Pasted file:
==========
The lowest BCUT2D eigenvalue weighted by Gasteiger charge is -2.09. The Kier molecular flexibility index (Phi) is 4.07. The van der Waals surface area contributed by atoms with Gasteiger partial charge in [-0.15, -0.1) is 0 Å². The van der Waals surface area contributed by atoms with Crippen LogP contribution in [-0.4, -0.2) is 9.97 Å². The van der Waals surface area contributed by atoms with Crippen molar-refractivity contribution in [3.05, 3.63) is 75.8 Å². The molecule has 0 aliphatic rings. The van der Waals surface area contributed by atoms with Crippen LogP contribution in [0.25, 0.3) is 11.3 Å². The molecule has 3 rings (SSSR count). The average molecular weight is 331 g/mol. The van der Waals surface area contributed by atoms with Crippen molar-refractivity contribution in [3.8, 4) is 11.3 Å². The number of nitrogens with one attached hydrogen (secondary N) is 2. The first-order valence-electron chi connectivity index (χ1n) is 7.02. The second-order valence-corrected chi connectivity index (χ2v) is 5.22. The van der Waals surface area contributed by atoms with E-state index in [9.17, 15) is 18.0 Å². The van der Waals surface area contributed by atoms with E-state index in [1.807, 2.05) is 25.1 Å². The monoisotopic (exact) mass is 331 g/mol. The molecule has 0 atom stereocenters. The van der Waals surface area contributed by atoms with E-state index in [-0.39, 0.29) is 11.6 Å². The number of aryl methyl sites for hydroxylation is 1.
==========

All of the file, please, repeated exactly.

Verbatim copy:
The lowest BCUT2D eigenvalue weighted by Gasteiger charge is -2.09. The Kier molecular flexibility index (Phi) is 4.07. The van der Waals surface area contributed by atoms with Gasteiger partial charge in [-0.15, -0.1) is 0 Å². The van der Waals surface area contributed by atoms with Crippen LogP contribution in [-0.4, -0.2) is 9.97 Å². The van der Waals surface area contributed by atoms with Crippen molar-refractivity contribution in [3.05, 3.63) is 75.8 Å². The molecule has 0 aliphatic rings. The van der Waals surface area contributed by atoms with Crippen LogP contribution in [0.25, 0.3) is 11.3 Å². The molecule has 3 rings (SSSR count). The average molecular weight is 331 g/mol. The van der Waals surface area contributed by atoms with Crippen molar-refractivity contribution in [3.8, 4) is 11.3 Å². The number of nitrogens with one attached hydrogen (secondary N) is 2. The first-order valence-electron chi connectivity index (χ1n) is 7.02. The second-order valence-corrected chi connectivity index (χ2v) is 5.22. The van der Waals surface area contributed by atoms with E-state index in [9.17, 15) is 18.0 Å². The van der Waals surface area contributed by atoms with E-state index in [1.807, 2.05) is 25.1 Å². The monoisotopic (exact) mass is 331 g/mol. The molecule has 0 atom stereocenters. The van der Waals surface area contributed by atoms with E-state index in [-0.39, 0.29) is 11.6 Å². The number of aryl methyl sites for hydroxylation is 1.